Now that we’ve established the value of having mature defense mechanisms, the next question is how can you manage to develop these adaptive qualities? To answer, let’s turn to the defense mechanisms in the Vaillant framework, and see how you measure up.
In the Malone and colleagues investigation, two independent raters evaluated interviews and questionnaires completed by participants when they were between the ages of 47 and 63 among three domains—mature, intermediate, and immature. Within each category, the raters divided 8 possible points, with each domain rated from 1 to 5. You could, therefore, have a ratio of 5:2:1 if you used mature defenses most often and immature the least. Conversely, if the scale tips to 1:2:5, it means you’re primarily immature in your approach to life’s stresses.
Try to be objective, then, as you score yourself on these three categories of defense mechanisms, using that same 1 to 5 rating:
- Sublimation: When you’re feeling anxious, you do something constructive such as cooking or woodworking.
- Suppression: If you’re bothered by something or someone, you keep the lid on your feelings if letting them show would interfere with your goals.
- Anticipation: When you know you’ll be faced with a challenging situation, you try to plan ahead so you won’t be overwhelmed.
- Altruism: You derive true pleasure from helping other people—and if you couldn’t, you’d get depressed.
- Humor: You try to see the funny side of situations, even when they’re stressful or potentially upsetting.
- Displacement: Instead of showing you’re angry at a person who can get you into trouble, you shift your annoyance to something or someone less threatening.
- Repression: You are sometimes unable to remember unpleasant experiences that you’ve had in the past.
- Reaction formation: Rather than showing how you really feel toward someone, you show the opposite behavior.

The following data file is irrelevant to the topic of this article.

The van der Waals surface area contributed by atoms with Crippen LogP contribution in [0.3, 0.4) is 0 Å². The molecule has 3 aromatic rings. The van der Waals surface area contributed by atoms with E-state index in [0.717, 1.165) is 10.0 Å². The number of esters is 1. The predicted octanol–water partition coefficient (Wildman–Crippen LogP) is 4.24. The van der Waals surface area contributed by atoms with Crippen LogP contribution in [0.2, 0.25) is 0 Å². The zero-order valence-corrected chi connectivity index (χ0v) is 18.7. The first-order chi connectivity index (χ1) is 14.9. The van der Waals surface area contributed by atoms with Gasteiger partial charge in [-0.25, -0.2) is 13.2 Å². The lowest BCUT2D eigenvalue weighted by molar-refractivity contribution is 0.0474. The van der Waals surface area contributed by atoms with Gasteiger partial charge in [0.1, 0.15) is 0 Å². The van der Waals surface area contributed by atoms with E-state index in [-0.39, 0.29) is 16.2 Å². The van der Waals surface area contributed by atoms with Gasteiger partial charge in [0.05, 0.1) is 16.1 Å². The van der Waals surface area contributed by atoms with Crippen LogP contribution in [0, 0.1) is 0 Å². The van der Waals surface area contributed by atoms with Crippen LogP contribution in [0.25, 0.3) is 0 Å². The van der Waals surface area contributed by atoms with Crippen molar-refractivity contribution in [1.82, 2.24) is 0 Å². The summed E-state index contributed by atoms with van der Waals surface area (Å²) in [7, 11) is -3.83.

- Projection: You feel that people tend to be mean or negative to you.
- Passive aggression: When someone bothers you, such as your spouse, you deliberately do something such as shrink their favorite shirt in the wash.
- Acting out: When you’re annoyed, you go out and do something impulsive such as going on a shopping spree.
- Denial: You constantly are told by people that you just can’t see the reality of bad situations.
Using this scale, you can judge not only your own defense mechanisms but those of the people you know. I would not recommend using this scale to confront people who, in your mind are immature, but to gain greater insight into what makes them tick. (If you wish to see the entire scale, you can find it here.)
Fulfillment requires not only that we stay mentally healthy, but physically healthy as well. If you want to keep the social support that we know is so critical to health throughout life, the key may just be to moderate your own defense mechanisms so that you become the type of person to whom others will offer their love and support.
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Malone, J. C., Cohen, S., Liu, S. R., Vaillant, G. E., & Waldinger, R. J. (2013). Adaptive midlife defense mechanisms and late-life health. Personality and Individual Differences, 55(2), 85-89. doi:10.1016/j.paid.2013.01.025
Copyright Susan Krauss Whitbourne 2016